Putting Immigrant Crises in Perspective: BLC Latin and Puerto Rican Cultural Collection

By Helen Broady, 115th Street Library
March 11, 2019
Bronx Library Center

Tucked away in a corner of the reference room on the fourth floor of the Bronx Library Center is the Latino and Puerto Rican Cultural Collection and Gallery, affectionately called the "cuartito" ("little room").  A few loyal patrons peruse this room for knowledge not easily found elsewhere including our unofficial "scholar in residence," who told me the collection has helped him connect with his history, understand where he came from, and explain many of today's issues and events.  

Here in the cuartito, you'll find neglected history, unsung literature, books on the folk music of Puerto Rico (including musical notation and song lyrics), and beautifully illustrated volumes about trees, flowers, and healing plants of the island. 

Diccionario - Autobiografico de Conquistadores, 1923

IIlustration: Juan Garrido, el Conquistador Negro en las Antillas, Florida, Mexico y California

Just a few examples of what you can discover within the collection: 

  • Juan Garrido, el Conquistador Negro en las Antillas, Flordai, Mexico y Californiaby Ricardo E. Alegria, a nicely illustrated volume about the little-known black explorer and conqueror. 

  • Zapata's Disciple, in which poet Martin Espada writes essays about social class and power, parenthood, and identity. His observations reflect his father's life as a dark-skinned Puerto Rican, first in the Air Force in Biloxi, Mississippi; then later in the suburbs with his mother, who he describes as Jewish Jehovah's witness. About his son, Espada asks "How do I teach him to disappoint and disorient the bigots everywhere around him… "  Published 20 years ago, Zapata's Disciple is sadly too relevant today.

  • Lesser-known information on the life of José Martí, poet, prolific writer and founder of the Cuban Revolutionary Party—did you know he wrote "one of the most detailed… and perceptive descriptions of U.S. life by an outsider"? (so says Esther Allen, editor and translator of José Martí: Selected Writings). Martí explored and expounded on everything from Coney Island to Ralph Waldo Emerson, from  working class struggles to high-society life.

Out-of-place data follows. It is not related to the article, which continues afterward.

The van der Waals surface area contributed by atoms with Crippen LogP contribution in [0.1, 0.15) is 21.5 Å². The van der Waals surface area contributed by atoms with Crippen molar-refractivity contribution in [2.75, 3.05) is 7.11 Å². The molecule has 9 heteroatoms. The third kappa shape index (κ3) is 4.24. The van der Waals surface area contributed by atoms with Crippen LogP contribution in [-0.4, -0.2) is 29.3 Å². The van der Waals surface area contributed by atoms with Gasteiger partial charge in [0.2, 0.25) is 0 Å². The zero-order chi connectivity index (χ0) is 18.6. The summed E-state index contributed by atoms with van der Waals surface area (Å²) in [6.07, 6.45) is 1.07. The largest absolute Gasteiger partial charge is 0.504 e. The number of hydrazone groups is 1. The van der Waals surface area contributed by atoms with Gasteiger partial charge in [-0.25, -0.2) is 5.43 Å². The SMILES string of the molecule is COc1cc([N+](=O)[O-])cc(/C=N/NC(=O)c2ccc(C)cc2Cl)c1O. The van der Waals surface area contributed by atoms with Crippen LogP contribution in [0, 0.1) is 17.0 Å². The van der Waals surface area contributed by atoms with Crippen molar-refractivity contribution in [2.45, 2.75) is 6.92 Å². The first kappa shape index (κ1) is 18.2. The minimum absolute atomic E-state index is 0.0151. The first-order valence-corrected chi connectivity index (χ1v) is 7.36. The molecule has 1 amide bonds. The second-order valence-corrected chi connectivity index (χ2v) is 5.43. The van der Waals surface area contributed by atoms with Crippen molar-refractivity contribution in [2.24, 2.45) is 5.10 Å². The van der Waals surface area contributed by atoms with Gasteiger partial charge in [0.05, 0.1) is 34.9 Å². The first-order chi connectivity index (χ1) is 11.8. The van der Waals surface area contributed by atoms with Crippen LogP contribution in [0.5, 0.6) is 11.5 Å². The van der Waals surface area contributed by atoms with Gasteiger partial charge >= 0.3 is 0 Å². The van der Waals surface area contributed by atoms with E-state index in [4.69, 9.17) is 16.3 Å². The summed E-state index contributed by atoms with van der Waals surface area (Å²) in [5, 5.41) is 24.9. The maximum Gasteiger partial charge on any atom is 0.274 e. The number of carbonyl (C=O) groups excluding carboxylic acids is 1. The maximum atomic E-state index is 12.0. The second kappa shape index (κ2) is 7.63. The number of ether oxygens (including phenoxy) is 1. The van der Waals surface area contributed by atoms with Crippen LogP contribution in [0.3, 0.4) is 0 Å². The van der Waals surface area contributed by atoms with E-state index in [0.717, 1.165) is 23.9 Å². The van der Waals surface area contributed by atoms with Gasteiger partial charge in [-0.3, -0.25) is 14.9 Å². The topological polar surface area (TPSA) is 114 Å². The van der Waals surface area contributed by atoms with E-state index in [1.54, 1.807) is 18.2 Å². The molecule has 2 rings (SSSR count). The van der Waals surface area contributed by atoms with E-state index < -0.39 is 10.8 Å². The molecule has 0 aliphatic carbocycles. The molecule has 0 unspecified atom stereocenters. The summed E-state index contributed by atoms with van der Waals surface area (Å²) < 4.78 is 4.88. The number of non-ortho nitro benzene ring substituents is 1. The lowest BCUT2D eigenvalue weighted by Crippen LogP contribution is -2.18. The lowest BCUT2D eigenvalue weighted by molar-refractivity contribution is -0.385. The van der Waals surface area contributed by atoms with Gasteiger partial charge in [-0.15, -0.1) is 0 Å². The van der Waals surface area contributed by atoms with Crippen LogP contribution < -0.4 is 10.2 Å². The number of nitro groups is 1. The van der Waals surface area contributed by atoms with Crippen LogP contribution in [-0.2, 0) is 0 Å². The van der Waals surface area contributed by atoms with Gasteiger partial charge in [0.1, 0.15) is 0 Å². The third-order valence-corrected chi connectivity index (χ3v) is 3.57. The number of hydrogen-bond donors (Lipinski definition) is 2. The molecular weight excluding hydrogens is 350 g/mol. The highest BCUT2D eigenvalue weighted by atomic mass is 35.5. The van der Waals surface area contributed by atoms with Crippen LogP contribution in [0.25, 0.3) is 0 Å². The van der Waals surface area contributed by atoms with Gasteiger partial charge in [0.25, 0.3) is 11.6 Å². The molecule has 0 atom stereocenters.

• From author Piri Thomas (of Down These Mean Streets fame) Stories from El Barrio, eight poignant stories written for young people, about Thomas's childhood in Puerto Rican New York. 

  •  If you’re a nature lover and lucky enough to visit Puerto Rico, you can prepare yourself with Arboles de Puerto Rico (Trees of Puerto Rico) and Plantas medicinales de Puerto Rico (Medicinal Plants of Puerto Rico). 

Studying Immigrant Crises at the Cuartito: Connecting the Past and the Present with The Puerto Rican Experience and more

When we read Francisco Cordasco and Eugene Bucchioni’s The Puerto Rican Experience, we begin to understand today's attitudes toward migration and immigration in a new light. 

Jesuit sociologist Rev. Joseph Fitzpatrick observed in 1971 that "Puerto Ricans may have to… achieve community solidarity… in ways different from those of past immigrants… as migrants [(rather than immigrants) to the mainland, being U.S. citizens)]… they are the first group to come… with widespread intermingling and intermarriage of people of many colors."

A more radical perspective came from Generacion Encojonada (from Juan Silen’s We the Puerto Rican People): "Violence is (basic) to colonial societies… between the people and the oppressor, for whom the lifeblood is the profit offered to the exploiters. When one confronts 'the system' (schools, churches, factories, strikes), he feels its violence…  imposed by colonialism." Similar sentiments were expressed by the Young Lords, who recalled that people were made to feel ashamed of their language and cultural values.

If you prefer numbers in your research, or find sociology too subjective, there is plenty of hard data available on income, migration trends, and demographics, from the information inThe Puerto Rican New Yorkers: A Recent History of their Distribution and Population and Household Characteristicsprepared by the NYC Department of City Planning, to volumes published by the Puerto Rican government. 

Visit our cuartito and I promise you will discover something new and surprising. And don't forget to admire the art work, with a new exhibit every month. 

Read more about the cuartito in Spanish here.